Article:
Then I moved on to the Alan Parsons Project. I started with the classic 1981 album "Eye in the Sky." Despite it being made in the 80s, I still felt like I needed a Quaalude to fully understand the 70s style soft rock. Speaking of Quaaludes, have you watched the new show "Swingtown" on CBS yet?

It's a great show, and perfect for summer. I've really been digging it. Watch full episodes online here.

Then other Alan Parsons album on my computer was "Tales of Mystery and Imagination," where Parsons creates a soundtrack for the works of Edgar Allen Poe. IT's good, and really good music to read to which I did.

I relived some of the 90s next with Alanis Morissette's classic "Jagged Little Pill." I've always maintained that whether or not she meant it, her song "Ironic" is the best definition of Irony, since none of her examples of Irony in the song are actually ironic, which is by definition Ironic! Awesome!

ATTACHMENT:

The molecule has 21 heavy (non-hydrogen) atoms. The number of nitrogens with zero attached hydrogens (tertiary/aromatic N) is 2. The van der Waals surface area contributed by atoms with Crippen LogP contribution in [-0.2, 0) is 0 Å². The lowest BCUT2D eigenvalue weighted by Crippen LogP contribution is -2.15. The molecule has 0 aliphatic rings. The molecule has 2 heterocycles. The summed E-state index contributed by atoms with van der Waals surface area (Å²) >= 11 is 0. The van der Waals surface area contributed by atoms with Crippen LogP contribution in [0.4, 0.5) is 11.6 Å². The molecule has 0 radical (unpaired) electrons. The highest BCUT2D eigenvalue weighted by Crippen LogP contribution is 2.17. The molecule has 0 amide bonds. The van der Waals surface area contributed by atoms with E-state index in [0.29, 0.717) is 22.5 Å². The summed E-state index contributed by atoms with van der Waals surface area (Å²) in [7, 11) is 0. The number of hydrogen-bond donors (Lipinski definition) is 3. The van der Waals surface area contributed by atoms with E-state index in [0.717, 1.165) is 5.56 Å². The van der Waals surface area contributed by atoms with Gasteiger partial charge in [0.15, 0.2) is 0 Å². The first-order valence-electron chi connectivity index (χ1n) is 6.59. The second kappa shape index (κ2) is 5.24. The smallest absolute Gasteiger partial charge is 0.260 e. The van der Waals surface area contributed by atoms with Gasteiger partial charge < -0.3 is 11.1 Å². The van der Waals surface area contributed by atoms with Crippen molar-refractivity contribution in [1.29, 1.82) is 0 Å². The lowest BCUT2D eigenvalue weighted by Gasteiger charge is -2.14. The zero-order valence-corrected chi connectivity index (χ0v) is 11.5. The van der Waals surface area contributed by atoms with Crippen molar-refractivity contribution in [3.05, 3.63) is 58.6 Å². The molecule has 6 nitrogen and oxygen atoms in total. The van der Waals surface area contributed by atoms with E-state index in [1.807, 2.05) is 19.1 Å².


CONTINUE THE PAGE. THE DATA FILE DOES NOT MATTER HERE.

In the midst of the Alanis listening I got a call from one of my oldest friends Jake, who lives in Sweeden, saying he was in town. I went out and had a few beers and cheese fries with him and caught up on old times. It was nice.

Now I'm listening to Alice Donut "Donut Comes Alive," which sounds exactly as it should, being on Jello Biafra's Alternative Tentacles (link slightly NSFW) label. More soon.